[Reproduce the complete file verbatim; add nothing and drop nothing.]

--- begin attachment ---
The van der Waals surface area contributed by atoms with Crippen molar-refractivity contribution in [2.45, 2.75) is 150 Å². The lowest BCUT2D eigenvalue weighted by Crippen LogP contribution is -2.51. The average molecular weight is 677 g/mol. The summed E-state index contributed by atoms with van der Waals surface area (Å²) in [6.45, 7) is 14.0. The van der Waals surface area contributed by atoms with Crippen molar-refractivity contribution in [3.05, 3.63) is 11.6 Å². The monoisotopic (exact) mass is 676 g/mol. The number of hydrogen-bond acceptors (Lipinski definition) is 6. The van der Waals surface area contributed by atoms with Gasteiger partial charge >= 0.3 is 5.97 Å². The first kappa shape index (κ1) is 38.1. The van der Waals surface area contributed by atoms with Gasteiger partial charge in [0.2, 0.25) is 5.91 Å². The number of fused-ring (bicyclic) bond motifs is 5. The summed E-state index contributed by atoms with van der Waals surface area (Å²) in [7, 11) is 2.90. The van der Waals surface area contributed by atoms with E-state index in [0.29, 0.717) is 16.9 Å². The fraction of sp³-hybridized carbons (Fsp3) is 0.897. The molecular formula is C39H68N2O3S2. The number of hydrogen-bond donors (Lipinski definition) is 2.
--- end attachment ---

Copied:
The van der Waals surface area contributed by atoms with Crippen molar-refractivity contribution in [2.45, 2.75) is 150 Å². The lowest BCUT2D eigenvalue weighted by Crippen LogP contribution is -2.51. The average molecular weight is 677 g/mol. The summed E-state index contributed by atoms with van der Waals surface area (Å²) in [6.45, 7) is 14.0. The van der Waals surface area contributed by atoms with Crippen molar-refractivity contribution in [3.05, 3.63) is 11.6 Å². The monoisotopic (exact) mass is 676 g/mol. The number of hydrogen-bond acceptors (Lipinski definition) is 6. The van der Waals surface area contributed by atoms with Gasteiger partial charge >= 0.3 is 5.97 Å². The first kappa shape index (κ1) is 38.1. The van der Waals surface area contributed by atoms with Gasteiger partial charge in [0.2, 0.25) is 5.91 Å². The number of fused-ring (bicyclic) bond motifs is 5. The summed E-state index contributed by atoms with van der Waals surface area (Å²) in [7, 11) is 2.90. The van der Waals surface area contributed by atoms with E-state index in [0.29, 0.717) is 16.9 Å². The fraction of sp³-hybridized carbons (Fsp3) is 0.897. The molecular formula is C39H68N2O3S2. The number of hydrogen-bond donors (Lipinski definition) is 2.